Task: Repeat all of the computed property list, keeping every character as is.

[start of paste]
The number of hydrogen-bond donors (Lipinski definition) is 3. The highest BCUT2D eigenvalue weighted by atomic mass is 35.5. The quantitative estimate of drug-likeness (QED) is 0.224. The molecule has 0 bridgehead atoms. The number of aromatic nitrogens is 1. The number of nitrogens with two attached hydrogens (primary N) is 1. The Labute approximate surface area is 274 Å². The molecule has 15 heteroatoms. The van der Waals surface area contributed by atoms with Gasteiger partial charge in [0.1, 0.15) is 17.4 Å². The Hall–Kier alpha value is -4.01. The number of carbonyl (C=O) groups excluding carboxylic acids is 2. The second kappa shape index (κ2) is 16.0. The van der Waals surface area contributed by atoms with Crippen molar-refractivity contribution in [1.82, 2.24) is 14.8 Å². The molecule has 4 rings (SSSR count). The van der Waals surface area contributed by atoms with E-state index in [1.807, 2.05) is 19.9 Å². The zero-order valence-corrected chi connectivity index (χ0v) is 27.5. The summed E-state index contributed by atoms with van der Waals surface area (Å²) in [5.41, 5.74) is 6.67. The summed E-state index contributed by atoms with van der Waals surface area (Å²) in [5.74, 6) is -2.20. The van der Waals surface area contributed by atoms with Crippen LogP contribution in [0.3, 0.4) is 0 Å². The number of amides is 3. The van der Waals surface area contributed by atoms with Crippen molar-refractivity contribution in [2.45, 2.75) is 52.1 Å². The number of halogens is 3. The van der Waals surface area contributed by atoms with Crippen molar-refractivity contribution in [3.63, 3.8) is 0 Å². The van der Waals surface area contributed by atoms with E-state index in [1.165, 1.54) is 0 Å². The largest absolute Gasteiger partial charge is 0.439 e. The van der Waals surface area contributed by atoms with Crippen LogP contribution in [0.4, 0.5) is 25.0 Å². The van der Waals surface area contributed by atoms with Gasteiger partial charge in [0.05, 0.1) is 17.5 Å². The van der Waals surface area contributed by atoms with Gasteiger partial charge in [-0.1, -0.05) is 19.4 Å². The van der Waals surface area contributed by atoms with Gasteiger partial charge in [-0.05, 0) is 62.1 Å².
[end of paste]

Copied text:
The number of hydrogen-bond donors (Lipinski definition) is 3. The highest BCUT2D eigenvalue weighted by atomic mass is 35.5. The quantitative estimate of drug-likeness (QED) is 0.224. The molecule has 0 bridgehead atoms. The number of aromatic nitrogens is 1. The number of nitrogens with two attached hydrogens (primary N) is 1. The Labute approximate surface area is 274 Å². The molecule has 15 heteroatoms. The van der Waals surface area contributed by atoms with Gasteiger partial charge in [0.1, 0.15) is 17.4 Å². The Hall–Kier alpha value is -4.01. The number of carbonyl (C=O) groups excluding carboxylic acids is 2. The second kappa shape index (κ2) is 16.0. The van der Waals surface area contributed by atoms with Crippen molar-refractivity contribution in [1.82, 2.24) is 14.8 Å². The molecule has 4 rings (SSSR count). The van der Waals surface area contributed by atoms with E-state index in [1.807, 2.05) is 19.9 Å². The zero-order valence-corrected chi connectivity index (χ0v) is 27.5. The summed E-state index contributed by atoms with van der Waals surface area (Å²) in [5.41, 5.74) is 6.67. The summed E-state index contributed by atoms with van der Waals surface area (Å²) in [5.74, 6) is -2.20. The van der Waals surface area contributed by atoms with Crippen LogP contribution in [0.3, 0.4) is 0 Å². The number of amides is 3. The van der Waals surface area contributed by atoms with Crippen molar-refractivity contribution in [2.45, 2.75) is 52.1 Å². The number of halogens is 3. The van der Waals surface area contributed by atoms with Crippen molar-refractivity contribution in [3.63, 3.8) is 0 Å². The van der Waals surface area contributed by atoms with E-state index in [1.165, 1.54) is 0 Å². The largest absolute Gasteiger partial charge is 0.439 e. The van der Waals surface area contributed by atoms with Crippen LogP contribution in [0.4, 0.5) is 25.0 Å². The van der Waals surface area contributed by atoms with Gasteiger partial charge in [0.05, 0.1) is 17.5 Å². The van der Waals surface area contributed by atoms with Gasteiger partial charge in [-0.1, -0.05) is 19.4 Å². The van der Waals surface area contributed by atoms with Gasteiger partial charge in [-0.05, 0) is 62.1 Å².